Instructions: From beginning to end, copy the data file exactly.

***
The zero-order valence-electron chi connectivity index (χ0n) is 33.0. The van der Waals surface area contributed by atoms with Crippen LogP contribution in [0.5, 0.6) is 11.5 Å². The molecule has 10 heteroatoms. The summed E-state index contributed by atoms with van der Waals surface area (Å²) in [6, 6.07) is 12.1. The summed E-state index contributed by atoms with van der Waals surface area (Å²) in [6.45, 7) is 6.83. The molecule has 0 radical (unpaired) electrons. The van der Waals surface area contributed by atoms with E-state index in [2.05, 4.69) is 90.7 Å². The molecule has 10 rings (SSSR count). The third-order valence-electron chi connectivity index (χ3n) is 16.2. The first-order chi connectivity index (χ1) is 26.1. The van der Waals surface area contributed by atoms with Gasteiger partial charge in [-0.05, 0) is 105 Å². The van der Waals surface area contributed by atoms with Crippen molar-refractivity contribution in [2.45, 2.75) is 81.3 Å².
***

The zero-order valence-electron chi connectivity index (χ0n) is 33.0. The van der Waals surface area contributed by atoms with Crippen LogP contribution in [0.5, 0.6) is 11.5 Å². The molecule has 10 heteroatoms. The summed E-state index contributed by atoms with van der Waals surface area (Å²) in [6, 6.07) is 12.1. The summed E-state index contributed by atoms with van der Waals surface area (Å²) in [6.45, 7) is 6.83. The molecule has 0 radical (unpaired) electrons. The van der Waals surface area contributed by atoms with E-state index in [2.05, 4.69) is 90.7 Å². The molecule has 10 rings (SSSR count). The third-order valence-electron chi connectivity index (χ3n) is 16.2. The first-order chi connectivity index (χ1) is 26.1. The van der Waals surface area contributed by atoms with Gasteiger partial charge in [-0.05, 0) is 105 Å². The van der Waals surface area contributed by atoms with Crippen molar-refractivity contribution in [2.45, 2.75) is 81.3 Å².